There are only so many inequities a public school teacher can witness before he is compelled to act. This unit is an action to that end. I see parents so disenfranchised that they don’t necessarily want better for their kids than they have. I see a world that rejects opportunity for minorities of race and class, and prefers instead to continually increase the opportunity for their own (race and class). I see not much being done to combat that.
Given, this is only what I see in my classroom, in my school. I work at a mid-sized urban arts high school that educates students of many of the diverse socio-economic and ethnic backgrounds there are in America, and my observations and conclusions up to this point have been anecdotal. Therefore, this unit will dig into the real economics of inequality, solid information to act upon, and recommendations for students to do the same. Through it, in the exploration and understanding of economic principles, data, and a hard, candid look at the realities of inequality (the roots, reasons, current conditions and possible solutions), perhaps my students and I may, even if only within our own classroom walls, continue the journey toward futures with more opportunity, more equity, and better outcomes for
Therefore, in this curricular unit, I will be focusing on the writings of modern economists - Anthony B. Atkinson, Raj Chetty and others, and their articles, data, and current efforts to increase the availability of materials, opportunity, and indeed outcomes to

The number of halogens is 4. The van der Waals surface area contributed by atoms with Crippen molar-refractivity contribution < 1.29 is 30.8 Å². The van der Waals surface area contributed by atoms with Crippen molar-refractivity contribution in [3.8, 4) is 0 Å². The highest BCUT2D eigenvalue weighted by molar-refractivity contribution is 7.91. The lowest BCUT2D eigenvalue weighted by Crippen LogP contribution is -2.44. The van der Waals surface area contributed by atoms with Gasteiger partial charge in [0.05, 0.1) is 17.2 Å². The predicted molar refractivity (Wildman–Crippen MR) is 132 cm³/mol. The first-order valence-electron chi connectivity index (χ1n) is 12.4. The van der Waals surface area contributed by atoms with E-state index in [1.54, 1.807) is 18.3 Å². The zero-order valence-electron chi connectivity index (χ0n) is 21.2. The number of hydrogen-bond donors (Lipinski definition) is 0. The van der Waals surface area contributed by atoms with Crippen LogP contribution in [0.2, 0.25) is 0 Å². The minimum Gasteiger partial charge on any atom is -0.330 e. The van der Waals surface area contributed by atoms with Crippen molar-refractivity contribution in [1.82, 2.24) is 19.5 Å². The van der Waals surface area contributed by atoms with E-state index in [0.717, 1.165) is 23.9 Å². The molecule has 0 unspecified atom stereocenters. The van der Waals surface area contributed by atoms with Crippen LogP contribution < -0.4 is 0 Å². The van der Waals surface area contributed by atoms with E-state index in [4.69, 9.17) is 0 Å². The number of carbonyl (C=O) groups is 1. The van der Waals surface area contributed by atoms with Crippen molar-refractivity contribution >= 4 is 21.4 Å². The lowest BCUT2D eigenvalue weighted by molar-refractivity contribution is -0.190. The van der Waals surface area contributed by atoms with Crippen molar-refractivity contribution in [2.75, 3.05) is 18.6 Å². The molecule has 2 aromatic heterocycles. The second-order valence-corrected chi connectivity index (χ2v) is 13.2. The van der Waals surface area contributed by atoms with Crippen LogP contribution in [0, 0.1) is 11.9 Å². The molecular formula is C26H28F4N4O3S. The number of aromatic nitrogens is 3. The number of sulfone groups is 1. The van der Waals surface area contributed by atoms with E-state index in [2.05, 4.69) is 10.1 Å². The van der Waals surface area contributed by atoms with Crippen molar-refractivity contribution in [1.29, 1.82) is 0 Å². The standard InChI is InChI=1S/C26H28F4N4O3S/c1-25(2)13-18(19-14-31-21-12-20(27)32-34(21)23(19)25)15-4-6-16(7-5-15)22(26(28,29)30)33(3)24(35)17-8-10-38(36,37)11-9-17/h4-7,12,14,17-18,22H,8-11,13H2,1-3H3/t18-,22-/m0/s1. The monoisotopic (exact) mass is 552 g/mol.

our nation's children, starting with education. A part of every conversation about inequality and righting the ship in America, education is a key factor. This unit will unpack how changes in educational opportunity may do this. From understanding the reasons that inequality exists, to different ways of thinking about what political and personal deficits to which humanity has largely committed itself, and finally thinking about not only ways that this can be changed or improved, but whether or not it’s likely to happen in our lifetime.
This unit is intended for a large group of high school juniors and seniors in a co-taught social studies and literature class, focusing on the experience of the African-American (the class focus), although it is appropriate for any classroom where rifts in socio-economic conditions are under scrutiny. While I will be focusing this curricular unit on the experience of all Americans, a main focus will be upon those populations which are most impacted by American inequality of opportunity and outcome, a conversation that will involve the African-American community.
Knowing that the ultimate destination of our study will be a focus on marginalized communities, we will start at the beginning: inequality in America has become so drastic and seemingly irreconcilable over the course of the past century, that ultimately that has affected educational opportunity and our children's prospects of success in this country. So far in our history, humanity has not had a great track record of righting inequality – only horrendous, population-altering plagues and world wars have leveled the playing field. In the past, governments like America’s only showed willingness or ability to “level” out income distribution when it was necessary to sustain a war.
Seeing this, it may be tough based on our history to be optimistic about modern states becoming less unequal. According to Thomas Piketty, modern U.S. inequality rivals that of much older European inequality. The discrepancy between the upper crust of income and the rest of us is widening so drastically that by 2030, the “upper decile” as he describes it will control 60% of the income in this country.
A scary number at best, and a contributor to the feeling of helplessness for some on the wrong side of the scale. Awareness is not always comforting.